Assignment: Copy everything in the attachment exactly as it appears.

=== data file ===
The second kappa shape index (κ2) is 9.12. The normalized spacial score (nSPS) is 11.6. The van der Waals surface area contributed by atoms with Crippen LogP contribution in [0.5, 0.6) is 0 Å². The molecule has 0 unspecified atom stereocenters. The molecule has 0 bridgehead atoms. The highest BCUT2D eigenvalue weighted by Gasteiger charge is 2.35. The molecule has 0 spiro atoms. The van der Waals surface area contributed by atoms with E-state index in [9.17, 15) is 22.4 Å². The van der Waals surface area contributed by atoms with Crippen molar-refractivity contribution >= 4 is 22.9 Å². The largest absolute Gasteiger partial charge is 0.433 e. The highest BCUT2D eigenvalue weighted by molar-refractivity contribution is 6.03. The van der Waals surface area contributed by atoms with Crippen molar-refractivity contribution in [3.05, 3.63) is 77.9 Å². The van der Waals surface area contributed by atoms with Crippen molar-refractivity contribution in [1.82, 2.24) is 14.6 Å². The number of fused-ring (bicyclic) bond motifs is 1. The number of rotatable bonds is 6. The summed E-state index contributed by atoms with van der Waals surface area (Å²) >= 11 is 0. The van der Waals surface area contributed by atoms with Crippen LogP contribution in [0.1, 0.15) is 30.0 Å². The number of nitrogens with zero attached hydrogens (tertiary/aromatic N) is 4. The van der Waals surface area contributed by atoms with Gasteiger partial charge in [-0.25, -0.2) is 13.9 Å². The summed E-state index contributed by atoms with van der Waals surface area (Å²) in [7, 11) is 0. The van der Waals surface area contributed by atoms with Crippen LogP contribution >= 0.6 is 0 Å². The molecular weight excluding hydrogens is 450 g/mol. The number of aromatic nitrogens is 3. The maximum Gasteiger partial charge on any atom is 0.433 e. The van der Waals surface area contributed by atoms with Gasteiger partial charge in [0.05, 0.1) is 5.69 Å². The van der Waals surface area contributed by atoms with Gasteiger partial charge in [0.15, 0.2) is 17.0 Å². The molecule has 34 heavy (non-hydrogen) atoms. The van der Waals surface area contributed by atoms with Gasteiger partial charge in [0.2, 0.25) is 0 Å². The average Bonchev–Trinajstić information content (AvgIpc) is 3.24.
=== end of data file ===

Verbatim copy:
The second kappa shape index (κ2) is 9.12. The normalized spacial score (nSPS) is 11.6. The van der Waals surface area contributed by atoms with Crippen LogP contribution in [0.5, 0.6) is 0 Å². The molecule has 0 unspecified atom stereocenters. The molecule has 0 bridgehead atoms. The highest BCUT2D eigenvalue weighted by Gasteiger charge is 2.35. The molecule has 0 spiro atoms. The van der Waals surface area contributed by atoms with E-state index in [9.17, 15) is 22.4 Å². The van der Waals surface area contributed by atoms with Crippen molar-refractivity contribution >= 4 is 22.9 Å². The largest absolute Gasteiger partial charge is 0.433 e. The highest BCUT2D eigenvalue weighted by molar-refractivity contribution is 6.03. The van der Waals surface area contributed by atoms with Crippen molar-refractivity contribution in [3.05, 3.63) is 77.9 Å². The van der Waals surface area contributed by atoms with Crippen molar-refractivity contribution in [1.82, 2.24) is 14.6 Å². The number of fused-ring (bicyclic) bond motifs is 1. The number of rotatable bonds is 6. The summed E-state index contributed by atoms with van der Waals surface area (Å²) >= 11 is 0. The van der Waals surface area contributed by atoms with Crippen LogP contribution in [0.1, 0.15) is 30.0 Å². The number of nitrogens with zero attached hydrogens (tertiary/aromatic N) is 4. The van der Waals surface area contributed by atoms with Gasteiger partial charge in [-0.25, -0.2) is 13.9 Å². The summed E-state index contributed by atoms with van der Waals surface area (Å²) in [7, 11) is 0. The van der Waals surface area contributed by atoms with Crippen LogP contribution >= 0.6 is 0 Å². The molecular weight excluding hydrogens is 450 g/mol. The number of aromatic nitrogens is 3. The maximum Gasteiger partial charge on any atom is 0.433 e. The van der Waals surface area contributed by atoms with Gasteiger partial charge in [0.05, 0.1) is 5.69 Å². The van der Waals surface area contributed by atoms with Gasteiger partial charge in [0.15, 0.2) is 17.0 Å². The molecule has 34 heavy (non-hydrogen) atoms. The van der Waals surface area contributed by atoms with Gasteiger partial charge in [0.2, 0.25) is 0 Å². The average Bonchev–Trinajstić information content (AvgIpc) is 3.24.